Learning from Lebanon

Lebanon (1)By Sophia Smith-Galer

There we were, sitting in the sanctitude of our dialect class, when gunfire punctured the air.  “Are they fireworks?” we asked meekly. “No,” our teacher replied, “it’s probably a tribute to a martyr.”

Peace and quiet is a distant dream here in Beirut, Lebanon, where roads are still a car-horn, expletive-filled chaos thirty years after the war and generators and water tanks hum constantly.  Not forgetting, of course, the spouts of random gunfire.

I study Spanish and Arabic and, having squeezed some time in Spain into my adjacent summers, I have devoted my year abroad to studying in Beirut.

Moving to a country that shares borders with a civil war and butchering pseudo-Caliphate didn’t really bother me at the time – blame the breezy confidence of youth – but it did concern my family. I had obscure Italian relatives ring up my grandmother to tell her “Well, I wouldn’t let my daughter go there” and family friends lit candles for me at church.  Despite the funerary farewells I remained adamant that I was going to enjoy my time in Lebanon – and survive.

A word to the wise for those considering doing their year abroad somewhere slightly off the beaten track: do it. As long as the Foreign Office has painted your bit of the map green, there is absolutely no reason to back out.

Contrary to the popular belief of the ignorant that the Middle East is a bomb-ridden camel farm, Beirut is cosmopolitan, essentially one big party – something which both my Instagram and liver can testify to.

Durham is a cosy little castle with cosy little pubs, cosy little Patrick’s Pizza and all too cosy, all too little Klute. When you take on the decision to learn languages you make the choice to embrace much more than learning how to count to one hundred and the mythical subjunctive. You embrace new cultures, new ways of life, new polemics; you learn how to cope with situations you might never have lived through otherwise and you meet inspiring, life-affirming individuals.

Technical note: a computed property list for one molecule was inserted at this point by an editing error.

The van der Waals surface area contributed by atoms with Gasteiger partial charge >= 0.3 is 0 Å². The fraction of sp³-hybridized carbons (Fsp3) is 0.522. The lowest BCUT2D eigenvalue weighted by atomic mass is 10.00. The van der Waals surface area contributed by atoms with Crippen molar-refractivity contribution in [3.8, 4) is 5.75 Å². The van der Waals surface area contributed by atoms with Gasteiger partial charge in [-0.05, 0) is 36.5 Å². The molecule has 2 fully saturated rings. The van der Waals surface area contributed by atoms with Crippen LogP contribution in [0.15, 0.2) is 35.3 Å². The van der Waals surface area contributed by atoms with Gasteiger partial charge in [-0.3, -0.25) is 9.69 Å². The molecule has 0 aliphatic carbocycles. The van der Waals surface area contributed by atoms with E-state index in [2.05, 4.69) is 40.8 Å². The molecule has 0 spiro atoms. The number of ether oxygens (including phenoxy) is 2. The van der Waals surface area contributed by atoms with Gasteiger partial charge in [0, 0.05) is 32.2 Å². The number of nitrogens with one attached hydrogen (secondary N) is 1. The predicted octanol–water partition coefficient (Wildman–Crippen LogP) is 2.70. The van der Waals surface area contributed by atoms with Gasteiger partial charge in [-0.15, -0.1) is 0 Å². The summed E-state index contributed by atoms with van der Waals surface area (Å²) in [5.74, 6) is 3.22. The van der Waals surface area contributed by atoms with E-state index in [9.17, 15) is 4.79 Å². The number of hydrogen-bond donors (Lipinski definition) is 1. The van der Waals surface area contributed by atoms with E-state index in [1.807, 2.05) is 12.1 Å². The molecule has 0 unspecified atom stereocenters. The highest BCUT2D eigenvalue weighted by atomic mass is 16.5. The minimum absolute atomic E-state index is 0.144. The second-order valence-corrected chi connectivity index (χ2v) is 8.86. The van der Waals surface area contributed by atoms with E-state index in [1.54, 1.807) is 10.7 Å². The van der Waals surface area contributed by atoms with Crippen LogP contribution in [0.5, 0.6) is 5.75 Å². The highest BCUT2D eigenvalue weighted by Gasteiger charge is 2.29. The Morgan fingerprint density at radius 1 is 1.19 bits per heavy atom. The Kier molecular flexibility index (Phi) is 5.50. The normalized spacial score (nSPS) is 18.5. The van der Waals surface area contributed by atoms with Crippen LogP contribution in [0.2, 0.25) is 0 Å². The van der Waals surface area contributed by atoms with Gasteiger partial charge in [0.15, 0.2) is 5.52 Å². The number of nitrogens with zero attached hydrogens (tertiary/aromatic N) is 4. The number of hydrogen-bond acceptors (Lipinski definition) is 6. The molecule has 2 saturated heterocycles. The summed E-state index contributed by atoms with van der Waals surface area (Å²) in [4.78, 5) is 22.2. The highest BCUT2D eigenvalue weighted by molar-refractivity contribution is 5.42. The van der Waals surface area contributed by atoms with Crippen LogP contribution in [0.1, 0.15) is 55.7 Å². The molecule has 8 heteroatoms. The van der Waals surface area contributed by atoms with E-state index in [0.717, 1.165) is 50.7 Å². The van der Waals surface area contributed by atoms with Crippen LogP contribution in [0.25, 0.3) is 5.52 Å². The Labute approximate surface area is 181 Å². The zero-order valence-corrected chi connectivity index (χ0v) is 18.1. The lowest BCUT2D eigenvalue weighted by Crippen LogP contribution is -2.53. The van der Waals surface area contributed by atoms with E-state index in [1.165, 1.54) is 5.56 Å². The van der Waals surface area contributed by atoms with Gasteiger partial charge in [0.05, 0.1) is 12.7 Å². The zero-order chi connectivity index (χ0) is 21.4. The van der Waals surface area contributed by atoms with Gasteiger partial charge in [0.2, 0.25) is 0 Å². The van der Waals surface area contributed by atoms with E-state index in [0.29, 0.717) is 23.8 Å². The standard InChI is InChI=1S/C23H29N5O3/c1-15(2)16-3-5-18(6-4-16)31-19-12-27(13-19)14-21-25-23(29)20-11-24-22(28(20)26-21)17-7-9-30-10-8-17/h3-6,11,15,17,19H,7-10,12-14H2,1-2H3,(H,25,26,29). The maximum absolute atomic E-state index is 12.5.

Whilst I am not discounting years abroad in more conventional places, take what my friend and fellow year abroader Hannah Azuonye said after working in Dakar, Senegal. “For me, France’s history and culture is as much about the ex-colonies and the Francophone world as it is about the country itself. But it was also a desire to challenge myself that pushed me to find a job in Dakar; France just seemed too straightforward.” If you are the type that likes a little complication in your life – and, as a linguist, this is likely to describe you – why not? “It’s not easy, but there’s no better way to demonstrate your initiative, courage and originality. You’ll learn so much more than a language.”

Lebanon (3)So, what have I learned?  Contrary to the popular belief of the ignorant that the Middle East is a bomb-ridden camel farm, Beirut is cosmopolitan, essentially one big party – something which both my Instagram and liver can testify to.

But Beirut’s skyscrapers cast long shadows over its swollen population of Syrian refugees and frustrated Lebanese. I have seen beggar boys beaten up for being Syrian, or drugged to sleep on the streets by traffickers in the hope that you will feel sorry for them and give them money – all incentivising me to volunteer for an NGO that supports Syrian youth education here. I have learned how constant, nearby war can desensitise you to conflict and a false sense of security, mirage-like, can hang over an entire society.

The biggest threat to my own personal safety, however, has not been ISIS. In Beirut I have been groped and catcalled; in taxis I have been told I am beautiful as the driver stops the car and tells me to sit in the front “so that we can talk better.”  Men have pulled their cars up to me as I walk on the pavement and try to corner me in order to talk to me and ask if I’m married. It’s not the way you’re used to being approached, and you are far too far away to have a moan on the Durham Feminism Forum. Different cultures involve different behaviours; you’re allowed to be mad about it, but to survive you have to get over it.

I dutifully watch the news every day; the nightmare of the Lebanese borders with Syria and Israel has long been a somnolent normality for the Lebanese and you move with their rhythm. Somebody put up a Hezbollah flag next to my flat and I wave every day to the officer who sits in the massive army tank outside my school.

As Hannah said, what better way to demonstrate your initiative, courage and originality? Take note that some universities (notably Oxford) consider Beirut a no-go zone for their students; use your advantage as a Durham student to just go for it. With a competitive edge and an inquisitive mind, you’ll be headed a lot further than where your year abroad will take you.

Photographs: Sophia Smith-Galer

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